Choosing the right executor or executors when making a will is a crucial part of the will writing process. They will be the representatives that take control of your estate through the probate process, when you eventually pass.
What is an executor of a will?
When you make a will in the UK, you are required to nominate an executor to help manage your estate when you pass away. Your “estate” includes any money, properties, tax and businesses, that you possess. It is up to you to decide how these things will be distributed in your will.
You can choose anyone to be your will’s executor, including family and friends. However, we recommend including a professional executor. This will help to avoid any potential mishaps that could easily arise due to the vast responsibilities associated with the role.
What does an executor do?
Well, here’s just a few of the duties usually placed upon them throughout the probate process:
Help to distribute the estate to the beneficiaries in conjunction with the will
Registering the death of the deceased
Gathering copies of the will
Helping with funeral arrangements
Valuing the estate of the deceased
Managing finances, outstanding debts and taxes
Collecting assets from the estate, including sold properties
Working closely with legal professionals if a joint approach is chosen
Who to choose as your will executor/executors?
You can choose any adult you like to be the executor of your will, but they must agree to the responsibilities involved.
Often it is a good idea to split the responsibilities of executorship between a few different people - you can nominate up to four. If you do choose more than one executor, not all of them have to be involved in the process of executing your will throughout probate. It is entirely legal for one executor to take over all proceedings and responsibilities, as long as they all unanimously agree that this should be the case.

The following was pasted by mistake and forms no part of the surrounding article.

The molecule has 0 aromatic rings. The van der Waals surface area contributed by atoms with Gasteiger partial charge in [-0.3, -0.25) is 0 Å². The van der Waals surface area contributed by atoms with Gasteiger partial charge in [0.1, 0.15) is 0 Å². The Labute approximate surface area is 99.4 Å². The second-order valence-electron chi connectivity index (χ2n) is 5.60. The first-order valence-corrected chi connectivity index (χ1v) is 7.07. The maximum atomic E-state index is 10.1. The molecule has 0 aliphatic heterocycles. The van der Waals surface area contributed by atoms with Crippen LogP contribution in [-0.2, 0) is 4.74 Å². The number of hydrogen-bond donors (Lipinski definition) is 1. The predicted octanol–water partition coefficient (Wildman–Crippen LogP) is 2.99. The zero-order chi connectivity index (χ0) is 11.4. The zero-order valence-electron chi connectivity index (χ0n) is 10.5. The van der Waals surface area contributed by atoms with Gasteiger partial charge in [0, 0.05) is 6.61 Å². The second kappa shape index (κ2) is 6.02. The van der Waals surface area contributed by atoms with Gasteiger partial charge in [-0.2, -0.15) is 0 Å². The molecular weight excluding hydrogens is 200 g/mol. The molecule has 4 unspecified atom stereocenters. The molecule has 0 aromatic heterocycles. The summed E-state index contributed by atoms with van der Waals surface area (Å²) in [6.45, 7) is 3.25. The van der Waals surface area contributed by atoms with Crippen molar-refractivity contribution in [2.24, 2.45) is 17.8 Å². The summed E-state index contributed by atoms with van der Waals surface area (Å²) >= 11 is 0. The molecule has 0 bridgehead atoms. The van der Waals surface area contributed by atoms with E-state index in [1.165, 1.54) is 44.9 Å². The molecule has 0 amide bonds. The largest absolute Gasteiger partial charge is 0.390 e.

As some of the responsibilities during probate can require expertise surrounding wills and finances, it is recommended that you opt for a professional executor service (either a professional working alone or alongside a family member to help them through the probate process).
At Walsh West, with our professional executor service, your estate will be organised and distributed during probate without legal error and in line with your final wishes.
Keep in mind that if you choose a relative/family member to be your executor, and they make a mistake (for example, a beneficiary doesn’t receive an asset that they’re entitled to), that individual would be liable for their mistake. This comes with the potential for disputes and financial implications. It is therefore wise to seek professional guidance.
When does an executor notify the beneficiaries?
There is no set law with regard to the timescale for beneficiaries to be notified of their estate entitlements. However, our professional executors will always aim to do so as soon as possible. This is done so that family members and beneficiaries can understand the legal processes and any possible financial implications.
For initial advice about Estate Planning including Lasting Powers of Attorney, Wills, Trusts and Probate; call our team on 0203 488 7503, 01992 236 110 or contact us by email at email@example.com or via our website www.walshwestcca.com and we will help